What the Fuck? History Class Edition

November 26, 2009 § 5 Comments

So, the history elective I’m taking this year is US History since 1945. It involves lots and lots of reading (yuck), but also lots and lots of interesting debates in class (yay). Already we’ve had intense thought-provoking discussions on the use of the atomic bomb, the Cuban Missile Crisis, and Vietnam. This new unit we’re covering is all about gender and the return to domesticity in the 1950s. As you can imagine, I’m really excited.

The assignment for Monday is to read an excerpt of Betty Friedan’s The Feminine Mystique.

A page and a half actually of The Feminine Mystique… followed by fourteen pages of a man’s take on The Feminine Mystique. There will be no more Betty Friedan reading after that.

Seriously. What the fuck?

§ 5 Responses to What the Fuck? History Class Edition

  • mirandanyc says:

    That’s ridiculous. The Feminine Mystique is really worth an in-depth analysis — I don’t know who wrote the commentary you’ll be reading, but I think it’s safe to say your teacher should ditch that in favor of bell hooks’ response to Friedan.

  • Nell Gwynne says:

    Yeah. Seriously.

    A much more interesting analysis would come from the many women who wrote in response to Friedan’s book, instead of automatically going “BUT WHAT DID TEH MENZ THINK?”

    raise hell.

  • Laura Tran says:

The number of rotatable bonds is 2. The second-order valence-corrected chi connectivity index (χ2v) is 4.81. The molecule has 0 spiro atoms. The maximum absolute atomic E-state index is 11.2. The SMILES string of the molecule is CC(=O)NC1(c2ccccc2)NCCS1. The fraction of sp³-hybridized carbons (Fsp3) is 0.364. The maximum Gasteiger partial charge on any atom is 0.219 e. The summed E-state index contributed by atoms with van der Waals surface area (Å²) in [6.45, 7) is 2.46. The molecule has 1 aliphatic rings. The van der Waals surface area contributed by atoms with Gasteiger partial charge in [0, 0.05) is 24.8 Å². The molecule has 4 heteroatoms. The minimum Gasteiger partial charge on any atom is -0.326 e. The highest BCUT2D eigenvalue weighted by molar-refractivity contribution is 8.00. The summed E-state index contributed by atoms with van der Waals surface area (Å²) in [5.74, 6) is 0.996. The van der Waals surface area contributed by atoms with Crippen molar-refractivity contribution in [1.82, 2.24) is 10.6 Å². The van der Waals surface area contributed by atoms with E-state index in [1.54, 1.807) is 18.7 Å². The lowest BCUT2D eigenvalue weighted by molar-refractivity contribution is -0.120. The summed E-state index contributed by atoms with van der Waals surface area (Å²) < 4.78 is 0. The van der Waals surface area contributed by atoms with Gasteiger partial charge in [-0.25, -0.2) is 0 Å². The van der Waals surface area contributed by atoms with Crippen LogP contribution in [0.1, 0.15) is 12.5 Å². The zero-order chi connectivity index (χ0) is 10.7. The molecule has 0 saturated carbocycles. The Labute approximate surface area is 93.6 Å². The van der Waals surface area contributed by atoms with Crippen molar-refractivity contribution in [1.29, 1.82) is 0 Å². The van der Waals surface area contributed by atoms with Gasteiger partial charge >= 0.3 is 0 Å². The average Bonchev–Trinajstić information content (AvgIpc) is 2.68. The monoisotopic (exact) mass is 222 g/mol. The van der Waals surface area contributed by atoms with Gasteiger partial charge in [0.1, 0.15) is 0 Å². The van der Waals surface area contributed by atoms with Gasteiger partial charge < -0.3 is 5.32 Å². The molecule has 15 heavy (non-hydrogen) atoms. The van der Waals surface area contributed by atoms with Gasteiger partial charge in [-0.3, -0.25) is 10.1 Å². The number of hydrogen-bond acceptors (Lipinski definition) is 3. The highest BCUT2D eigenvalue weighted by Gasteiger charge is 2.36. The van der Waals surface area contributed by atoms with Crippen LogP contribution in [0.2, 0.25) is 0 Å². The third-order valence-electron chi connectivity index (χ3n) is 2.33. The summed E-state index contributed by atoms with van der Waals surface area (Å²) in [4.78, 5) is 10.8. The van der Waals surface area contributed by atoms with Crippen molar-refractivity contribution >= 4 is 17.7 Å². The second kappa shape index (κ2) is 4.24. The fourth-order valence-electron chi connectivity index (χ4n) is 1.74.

Yeah, I probably second Miranda’s opinion.
    But, I am not a huge fan of Betty Friedan. What’s interesting about her is how she failed to acknowledge how the woman problem is the middle class college educated woman problem.
    I’m primarily concerned about how your class might not be covering how race intersects with class to define US history, not stupid political events like the Cuban Missile Crisis.

  • mirandanyc says:

    Hi Laura, thanks for commenting! I agree with you. Friedan’s writing is incredibly myopic and dismissive of anyone’s problems but privileged white ladies.

  • WomensHistorian says:

    To be fair, The Feminine Mystique was edited down to focus solely on middle-class, white women’s concerns. Friedan had been a labor organizer before she was a housewife. Her first manuscript of the book DID discuss class (and I think race?) issues. The version that went to print was without these issues in order to be more accepted by the ultra-conformist 1950s and early-1960s American culture.

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